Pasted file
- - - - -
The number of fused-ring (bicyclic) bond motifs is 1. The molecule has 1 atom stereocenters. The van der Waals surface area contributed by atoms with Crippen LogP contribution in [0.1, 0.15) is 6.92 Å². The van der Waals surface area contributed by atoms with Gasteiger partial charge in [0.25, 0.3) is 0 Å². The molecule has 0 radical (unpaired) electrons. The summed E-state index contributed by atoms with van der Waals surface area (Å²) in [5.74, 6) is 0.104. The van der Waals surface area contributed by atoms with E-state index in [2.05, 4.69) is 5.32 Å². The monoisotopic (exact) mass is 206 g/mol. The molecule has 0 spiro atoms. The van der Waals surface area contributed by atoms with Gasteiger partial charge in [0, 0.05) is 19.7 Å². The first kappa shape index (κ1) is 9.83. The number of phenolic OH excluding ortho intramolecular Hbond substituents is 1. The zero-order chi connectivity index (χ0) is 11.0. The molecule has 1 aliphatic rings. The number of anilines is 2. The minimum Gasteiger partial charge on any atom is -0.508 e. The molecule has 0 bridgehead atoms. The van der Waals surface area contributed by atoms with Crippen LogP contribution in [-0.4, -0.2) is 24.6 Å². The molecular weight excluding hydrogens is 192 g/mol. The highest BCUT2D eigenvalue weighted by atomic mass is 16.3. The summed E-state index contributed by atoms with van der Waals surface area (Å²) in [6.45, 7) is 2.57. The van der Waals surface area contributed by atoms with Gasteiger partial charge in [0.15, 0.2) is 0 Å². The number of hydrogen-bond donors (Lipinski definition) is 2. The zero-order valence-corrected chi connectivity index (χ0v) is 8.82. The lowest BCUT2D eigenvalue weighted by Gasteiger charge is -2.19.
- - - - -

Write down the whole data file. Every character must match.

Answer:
The number of fused-ring (bicyclic) bond motifs is 1. The molecule has 1 atom stereocenters. The van der Waals surface area contributed by atoms with Crippen LogP contribution in [0.1, 0.15) is 6.92 Å². The van der Waals surface area contributed by atoms with Gasteiger partial charge in [0.25, 0.3) is 0 Å². The molecule has 0 radical (unpaired) electrons. The summed E-state index contributed by atoms with van der Waals surface area (Å²) in [5.74, 6) is 0.104. The van der Waals surface area contributed by atoms with E-state index in [2.05, 4.69) is 5.32 Å². The monoisotopic (exact) mass is 206 g/mol. The molecule has 0 spiro atoms. The van der Waals surface area contributed by atoms with Gasteiger partial charge in [0, 0.05) is 19.7 Å². The first kappa shape index (κ1) is 9.83. The number of phenolic OH excluding ortho intramolecular Hbond substituents is 1. The zero-order chi connectivity index (χ0) is 11.0. The molecule has 1 aliphatic rings. The number of anilines is 2. The minimum Gasteiger partial charge on any atom is -0.508 e. The molecule has 0 bridgehead atoms. The van der Waals surface area contributed by atoms with Crippen LogP contribution in [-0.4, -0.2) is 24.6 Å². The molecular weight excluding hydrogens is 192 g/mol. The highest BCUT2D eigenvalue weighted by atomic mass is 16.3. The summed E-state index contributed by atoms with van der Waals surface area (Å²) in [6.45, 7) is 2.57. The van der Waals surface area contributed by atoms with Gasteiger partial charge in [0.15, 0.2) is 0 Å². The number of hydrogen-bond donors (Lipinski definition) is 2. The zero-order valence-corrected chi connectivity index (χ0v) is 8.82. The lowest BCUT2D eigenvalue weighted by Gasteiger charge is -2.19.